Anyone can develop MdDS, from childhood to adulthood. It is primarily diagnosed by an otolaryngologist or neurologist using patient history (such as a recent boat, air or train travel or other motion experience) and the elimination of other disorders which may have similar symptoms. Diagnosis may also be made by your primary care provider or other health professional, physical therapists or audiologists for example, who recognizes the features of MdDS.
We recommend bringing our educational brochure with you to your appointment. Although MdDS is listed in the International Classification of Diseases (ICD) under Dizziness and Giddiness, avoid using the words “dizzy” or “vertigo” when describing your symptoms. Many have better success getting their doctor to understand when they say, “I feel like I am rocking, as if on a boat” or similar.
While there are internationally recognized Diagnostic Criteria for MdDS, presently there are no tests that can provide a definitive diagnosis of MdDS. Your doctor will probably want to rule out other disorders that may have similar symptoms. Tests used to exclude other disorders may include the following:
- Neurological examination
- ENG test (electronystagmography)
- Videonystagmography (VNG)
- Rotary chair test
- Caloric Stimulation (air or water)
- Blood tests (CBC, blood glucose, vitamin B12)
- Blood tests for autoimmune disorders that may involve the ear
- ANA (anti-nuclear antibodies)
- TSH (thyroid stimulating hormone)
- anti-microsomal antibodies
- anti-cochlear antibodies
- HLA-DR determinations
- MRI of the brain and/or MRA of the brain stem and neck
- ECOG – if hearing is abnormal
- High resolution cat scan to rule out small fistulas or superior canal dehiscence syndromes, especially if history of barotrauma.
- Optokinetic after-nystagmus: scroll down to the “Additional Applications” section in Applications of the Rotational Chair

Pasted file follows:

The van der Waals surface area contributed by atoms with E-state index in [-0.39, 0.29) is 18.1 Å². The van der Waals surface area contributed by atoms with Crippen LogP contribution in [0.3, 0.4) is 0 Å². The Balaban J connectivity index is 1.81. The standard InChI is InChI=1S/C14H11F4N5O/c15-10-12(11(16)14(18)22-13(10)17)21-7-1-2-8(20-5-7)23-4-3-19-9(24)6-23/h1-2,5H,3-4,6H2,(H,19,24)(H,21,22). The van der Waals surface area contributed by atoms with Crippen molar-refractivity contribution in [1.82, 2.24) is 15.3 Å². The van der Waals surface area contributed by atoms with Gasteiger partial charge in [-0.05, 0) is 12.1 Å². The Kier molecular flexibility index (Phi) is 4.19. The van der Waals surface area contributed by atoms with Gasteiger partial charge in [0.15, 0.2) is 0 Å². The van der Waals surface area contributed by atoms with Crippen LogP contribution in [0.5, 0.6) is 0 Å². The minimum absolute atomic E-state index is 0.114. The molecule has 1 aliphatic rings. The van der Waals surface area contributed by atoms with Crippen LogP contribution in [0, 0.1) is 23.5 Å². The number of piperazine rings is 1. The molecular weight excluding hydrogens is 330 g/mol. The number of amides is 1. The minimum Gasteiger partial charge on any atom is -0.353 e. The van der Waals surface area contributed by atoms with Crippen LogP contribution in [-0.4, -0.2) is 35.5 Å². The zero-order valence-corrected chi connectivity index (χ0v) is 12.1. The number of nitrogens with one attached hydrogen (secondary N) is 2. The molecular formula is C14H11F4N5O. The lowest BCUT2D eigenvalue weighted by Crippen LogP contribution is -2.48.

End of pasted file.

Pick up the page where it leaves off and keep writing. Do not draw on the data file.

It is common for test results to be entirely normal for people suffering with MdDS. Because of this, many patients commonly go undiagnosed or are misdiagnosed. Consult your physician to determine which tests are best for you.
While some success in managing symptoms has been realized with medications and vestibular rehabilitation, a treatment that is universally beneficial has yet to be found.
- Anticholinergic medications that work for motion sickness and typical forms of dizziness, such as meclizine or scopolamine, are not effective in either treatment or prevention of MdDS.
- There is evidence that benzodiazepines or SSNI/SSRIs may have beneficial effects in the treatment of MdDS symptoms.
- Many patients have reported a benefit from exercise.
NOTE: In efforts to find relief of MdDS symptoms, alternative medications including herbal supplements have been tried by many. Little is known regarding the side-effects or toxicity of these compounds when either taken alone or in combination. However, the interactions of some of these compounds with prescribed drugs are well-recognized and caution is encouraged. Always consult your doctor before beginning any treatment.
- There is no known clinical study regarding the prevention of MdDS. Medication such as benzodiazepines might be tried prior to a motion experience if the disorder is related to inappropriate vestibular adaptation. For persons with a history of MdDS, it is suggested that they avoid further exposure to oscillating motion experiences, as many patients have reported recurrences.
- Our support group members suggest reducing stress and being well rested prior to travel. EarPlanes® or FlyFit® earplugs are used by some members when flying. Refer to the Coping Tips section for more tips on travel.